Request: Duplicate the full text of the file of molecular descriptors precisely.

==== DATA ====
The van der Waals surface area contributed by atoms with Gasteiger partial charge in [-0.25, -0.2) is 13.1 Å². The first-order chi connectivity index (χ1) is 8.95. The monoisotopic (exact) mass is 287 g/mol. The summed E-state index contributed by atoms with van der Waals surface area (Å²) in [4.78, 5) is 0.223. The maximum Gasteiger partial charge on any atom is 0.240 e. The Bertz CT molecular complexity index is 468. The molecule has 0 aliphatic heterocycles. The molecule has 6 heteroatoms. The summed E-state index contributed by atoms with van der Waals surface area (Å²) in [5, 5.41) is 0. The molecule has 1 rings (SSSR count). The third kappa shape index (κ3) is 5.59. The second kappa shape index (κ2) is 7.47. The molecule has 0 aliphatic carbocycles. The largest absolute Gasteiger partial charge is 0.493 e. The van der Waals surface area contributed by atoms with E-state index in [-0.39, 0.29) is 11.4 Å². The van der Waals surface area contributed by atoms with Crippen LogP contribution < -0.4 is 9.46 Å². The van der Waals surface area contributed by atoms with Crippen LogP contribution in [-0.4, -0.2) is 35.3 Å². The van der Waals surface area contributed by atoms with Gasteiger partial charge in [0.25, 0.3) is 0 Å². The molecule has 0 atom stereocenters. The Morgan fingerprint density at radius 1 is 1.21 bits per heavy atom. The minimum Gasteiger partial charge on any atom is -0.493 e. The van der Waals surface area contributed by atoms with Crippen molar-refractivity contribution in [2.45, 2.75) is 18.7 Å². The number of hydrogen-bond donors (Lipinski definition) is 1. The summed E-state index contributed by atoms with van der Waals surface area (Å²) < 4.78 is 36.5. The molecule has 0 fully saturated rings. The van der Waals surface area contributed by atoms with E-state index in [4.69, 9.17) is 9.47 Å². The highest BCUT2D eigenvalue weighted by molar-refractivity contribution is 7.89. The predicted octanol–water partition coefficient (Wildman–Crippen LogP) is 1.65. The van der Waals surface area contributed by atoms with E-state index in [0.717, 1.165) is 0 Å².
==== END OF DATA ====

The van der Waals surface area contributed by atoms with Gasteiger partial charge in [-0.25, -0.2) is 13.1 Å². The first-order chi connectivity index (χ1) is 8.95. The monoisotopic (exact) mass is 287 g/mol. The summed E-state index contributed by atoms with van der Waals surface area (Å²) in [4.78, 5) is 0.223. The maximum Gasteiger partial charge on any atom is 0.240 e. The Bertz CT molecular complexity index is 468. The molecule has 0 aliphatic heterocycles. The molecule has 6 heteroatoms. The summed E-state index contributed by atoms with van der Waals surface area (Å²) in [5, 5.41) is 0. The molecule has 1 rings (SSSR count). The third kappa shape index (κ3) is 5.59. The second kappa shape index (κ2) is 7.47. The molecule has 0 aliphatic carbocycles. The largest absolute Gasteiger partial charge is 0.493 e. The van der Waals surface area contributed by atoms with E-state index in [-0.39, 0.29) is 11.4 Å². The van der Waals surface area contributed by atoms with Crippen LogP contribution < -0.4 is 9.46 Å². The van der Waals surface area contributed by atoms with Crippen LogP contribution in [-0.4, -0.2) is 35.3 Å². The van der Waals surface area contributed by atoms with Gasteiger partial charge in [0.25, 0.3) is 0 Å². The molecule has 0 atom stereocenters. The Morgan fingerprint density at radius 1 is 1.21 bits per heavy atom. The minimum Gasteiger partial charge on any atom is -0.493 e. The van der Waals surface area contributed by atoms with Crippen molar-refractivity contribution in [2.45, 2.75) is 18.7 Å². The number of hydrogen-bond donors (Lipinski definition) is 1. The summed E-state index contributed by atoms with van der Waals surface area (Å²) < 4.78 is 36.5. The molecule has 0 fully saturated rings. The van der Waals surface area contributed by atoms with E-state index in [4.69, 9.17) is 9.47 Å². The highest BCUT2D eigenvalue weighted by molar-refractivity contribution is 7.89. The predicted octanol–water partition coefficient (Wildman–Crippen LogP) is 1.65. The van der Waals surface area contributed by atoms with E-state index in [0.717, 1.165) is 0 Å².